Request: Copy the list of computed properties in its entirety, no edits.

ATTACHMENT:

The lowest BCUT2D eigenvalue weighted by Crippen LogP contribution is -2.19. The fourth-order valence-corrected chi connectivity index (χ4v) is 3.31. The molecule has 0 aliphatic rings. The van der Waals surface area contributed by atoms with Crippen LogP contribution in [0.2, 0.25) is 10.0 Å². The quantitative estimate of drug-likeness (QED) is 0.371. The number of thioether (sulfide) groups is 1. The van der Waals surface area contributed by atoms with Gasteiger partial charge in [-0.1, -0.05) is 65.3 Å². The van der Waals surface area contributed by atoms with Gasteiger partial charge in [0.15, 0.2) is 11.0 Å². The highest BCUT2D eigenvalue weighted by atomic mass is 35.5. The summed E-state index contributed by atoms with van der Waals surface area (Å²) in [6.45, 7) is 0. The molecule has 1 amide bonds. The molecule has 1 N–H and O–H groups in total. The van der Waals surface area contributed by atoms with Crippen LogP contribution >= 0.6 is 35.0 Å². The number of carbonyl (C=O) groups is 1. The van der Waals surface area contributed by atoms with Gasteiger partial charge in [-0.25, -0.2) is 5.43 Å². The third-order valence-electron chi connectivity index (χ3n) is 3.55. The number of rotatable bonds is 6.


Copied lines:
The lowest BCUT2D eigenvalue weighted by Crippen LogP contribution is -2.19. The fourth-order valence-corrected chi connectivity index (χ4v) is 3.31. The molecule has 0 aliphatic rings. The van der Waals surface area contributed by atoms with Crippen LogP contribution in [0.2, 0.25) is 10.0 Å². The quantitative estimate of drug-likeness (QED) is 0.371. The number of thioether (sulfide) groups is 1. The van der Waals surface area contributed by atoms with Gasteiger partial charge in [-0.1, -0.05) is 65.3 Å². The van der Waals surface area contributed by atoms with Gasteiger partial charge in [0.15, 0.2) is 11.0 Å². The highest BCUT2D eigenvalue weighted by atomic mass is 35.5. The summed E-state index contributed by atoms with van der Waals surface area (Å²) in [6.45, 7) is 0. The molecule has 1 amide bonds. The molecule has 1 N–H and O–H groups in total. The van der Waals surface area contributed by atoms with Crippen LogP contribution >= 0.6 is 35.0 Å². The number of carbonyl (C=O) groups is 1. The van der Waals surface area contributed by atoms with Gasteiger partial charge in [-0.25, -0.2) is 5.43 Å². The third-order valence-electron chi connectivity index (χ3n) is 3.55. The number of rotatable bonds is 6.